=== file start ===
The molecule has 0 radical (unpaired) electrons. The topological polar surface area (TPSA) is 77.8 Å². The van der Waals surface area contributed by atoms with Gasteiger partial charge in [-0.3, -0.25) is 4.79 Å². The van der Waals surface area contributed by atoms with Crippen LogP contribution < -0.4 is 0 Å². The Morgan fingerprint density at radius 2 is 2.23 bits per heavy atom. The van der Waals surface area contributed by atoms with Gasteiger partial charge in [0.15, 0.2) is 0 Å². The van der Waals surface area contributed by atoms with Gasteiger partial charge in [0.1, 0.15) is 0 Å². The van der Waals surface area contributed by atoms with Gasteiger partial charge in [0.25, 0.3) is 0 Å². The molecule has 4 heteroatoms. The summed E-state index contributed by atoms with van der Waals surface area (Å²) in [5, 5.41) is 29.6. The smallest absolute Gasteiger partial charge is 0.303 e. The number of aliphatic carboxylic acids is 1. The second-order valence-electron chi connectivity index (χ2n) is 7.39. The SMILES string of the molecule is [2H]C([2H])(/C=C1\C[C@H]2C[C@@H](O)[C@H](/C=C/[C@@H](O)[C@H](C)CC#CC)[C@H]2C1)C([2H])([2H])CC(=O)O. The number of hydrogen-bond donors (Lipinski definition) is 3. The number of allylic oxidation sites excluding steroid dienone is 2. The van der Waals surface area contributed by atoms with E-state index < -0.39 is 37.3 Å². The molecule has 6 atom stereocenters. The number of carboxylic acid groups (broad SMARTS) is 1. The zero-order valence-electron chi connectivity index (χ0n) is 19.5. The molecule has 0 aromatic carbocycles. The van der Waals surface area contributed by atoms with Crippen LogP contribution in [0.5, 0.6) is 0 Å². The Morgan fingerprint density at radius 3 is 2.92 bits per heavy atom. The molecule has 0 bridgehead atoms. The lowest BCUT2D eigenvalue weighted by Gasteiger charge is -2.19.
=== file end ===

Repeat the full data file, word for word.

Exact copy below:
The molecule has 0 radical (unpaired) electrons. The topological polar surface area (TPSA) is 77.8 Å². The van der Waals surface area contributed by atoms with Gasteiger partial charge in [-0.3, -0.25) is 4.79 Å². The van der Waals surface area contributed by atoms with Crippen LogP contribution < -0.4 is 0 Å². The Morgan fingerprint density at radius 2 is 2.23 bits per heavy atom. The van der Waals surface area contributed by atoms with Gasteiger partial charge in [0.15, 0.2) is 0 Å². The van der Waals surface area contributed by atoms with Gasteiger partial charge in [0.1, 0.15) is 0 Å². The van der Waals surface area contributed by atoms with Gasteiger partial charge in [0.25, 0.3) is 0 Å². The molecule has 4 heteroatoms. The summed E-state index contributed by atoms with van der Waals surface area (Å²) in [5, 5.41) is 29.6. The smallest absolute Gasteiger partial charge is 0.303 e. The number of aliphatic carboxylic acids is 1. The second-order valence-electron chi connectivity index (χ2n) is 7.39. The SMILES string of the molecule is [2H]C([2H])(/C=C1\C[C@H]2C[C@@H](O)[C@H](/C=C/[C@@H](O)[C@H](C)CC#CC)[C@H]2C1)C([2H])([2H])CC(=O)O. The number of hydrogen-bond donors (Lipinski definition) is 3. The number of allylic oxidation sites excluding steroid dienone is 2. The van der Waals surface area contributed by atoms with E-state index < -0.39 is 37.3 Å². The molecule has 6 atom stereocenters. The number of carboxylic acid groups (broad SMARTS) is 1. The zero-order valence-electron chi connectivity index (χ0n) is 19.5. The molecule has 0 aromatic carbocycles. The van der Waals surface area contributed by atoms with Crippen LogP contribution in [0.5, 0.6) is 0 Å². The Morgan fingerprint density at radius 3 is 2.92 bits per heavy atom. The molecule has 0 bridgehead atoms. The lowest BCUT2D eigenvalue weighted by Gasteiger charge is -2.19.